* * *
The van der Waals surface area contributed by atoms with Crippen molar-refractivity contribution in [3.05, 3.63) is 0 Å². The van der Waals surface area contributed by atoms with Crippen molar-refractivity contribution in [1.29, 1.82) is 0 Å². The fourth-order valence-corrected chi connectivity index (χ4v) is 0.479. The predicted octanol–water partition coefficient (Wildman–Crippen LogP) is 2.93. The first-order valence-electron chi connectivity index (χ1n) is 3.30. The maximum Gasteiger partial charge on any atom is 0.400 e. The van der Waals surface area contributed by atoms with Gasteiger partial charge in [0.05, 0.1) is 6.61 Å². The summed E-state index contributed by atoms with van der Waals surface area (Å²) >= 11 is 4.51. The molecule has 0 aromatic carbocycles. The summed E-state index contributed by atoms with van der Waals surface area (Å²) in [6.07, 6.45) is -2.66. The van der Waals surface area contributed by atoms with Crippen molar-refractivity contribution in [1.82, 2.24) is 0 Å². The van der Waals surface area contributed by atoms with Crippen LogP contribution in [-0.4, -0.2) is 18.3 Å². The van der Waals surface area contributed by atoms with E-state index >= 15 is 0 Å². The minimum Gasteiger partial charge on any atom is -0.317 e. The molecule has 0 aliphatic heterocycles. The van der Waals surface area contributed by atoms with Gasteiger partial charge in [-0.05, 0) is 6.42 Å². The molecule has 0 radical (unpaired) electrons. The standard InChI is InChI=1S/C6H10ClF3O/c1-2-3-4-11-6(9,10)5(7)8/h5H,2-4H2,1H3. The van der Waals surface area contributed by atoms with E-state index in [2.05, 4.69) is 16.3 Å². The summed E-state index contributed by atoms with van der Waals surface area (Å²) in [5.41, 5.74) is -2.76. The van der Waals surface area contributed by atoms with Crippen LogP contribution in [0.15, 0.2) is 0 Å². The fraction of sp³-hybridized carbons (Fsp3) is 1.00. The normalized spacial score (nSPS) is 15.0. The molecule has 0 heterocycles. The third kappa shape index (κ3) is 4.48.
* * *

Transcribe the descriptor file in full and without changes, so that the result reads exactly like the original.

The van der Waals surface area contributed by atoms with Crippen molar-refractivity contribution in [3.05, 3.63) is 0 Å². The van der Waals surface area contributed by atoms with Crippen molar-refractivity contribution in [1.29, 1.82) is 0 Å². The fourth-order valence-corrected chi connectivity index (χ4v) is 0.479. The predicted octanol–water partition coefficient (Wildman–Crippen LogP) is 2.93. The first-order valence-electron chi connectivity index (χ1n) is 3.30. The maximum Gasteiger partial charge on any atom is 0.400 e. The van der Waals surface area contributed by atoms with Gasteiger partial charge in [0.05, 0.1) is 6.61 Å². The summed E-state index contributed by atoms with van der Waals surface area (Å²) >= 11 is 4.51. The molecule has 0 aromatic carbocycles. The summed E-state index contributed by atoms with van der Waals surface area (Å²) in [6.07, 6.45) is -2.66. The van der Waals surface area contributed by atoms with Crippen molar-refractivity contribution in [1.82, 2.24) is 0 Å². The van der Waals surface area contributed by atoms with Crippen LogP contribution in [-0.4, -0.2) is 18.3 Å². The van der Waals surface area contributed by atoms with E-state index >= 15 is 0 Å². The minimum Gasteiger partial charge on any atom is -0.317 e. The molecule has 0 aliphatic heterocycles. The van der Waals surface area contributed by atoms with Gasteiger partial charge in [-0.05, 0) is 6.42 Å². The molecule has 0 radical (unpaired) electrons. The standard InChI is InChI=1S/C6H10ClF3O/c1-2-3-4-11-6(9,10)5(7)8/h5H,2-4H2,1H3. The van der Waals surface area contributed by atoms with E-state index in [2.05, 4.69) is 16.3 Å². The summed E-state index contributed by atoms with van der Waals surface area (Å²) in [5.41, 5.74) is -2.76. The van der Waals surface area contributed by atoms with Crippen LogP contribution in [0.15, 0.2) is 0 Å². The fraction of sp³-hybridized carbons (Fsp3) is 1.00. The normalized spacial score (nSPS) is 15.0. The molecule has 0 heterocycles. The third kappa shape index (κ3) is 4.48.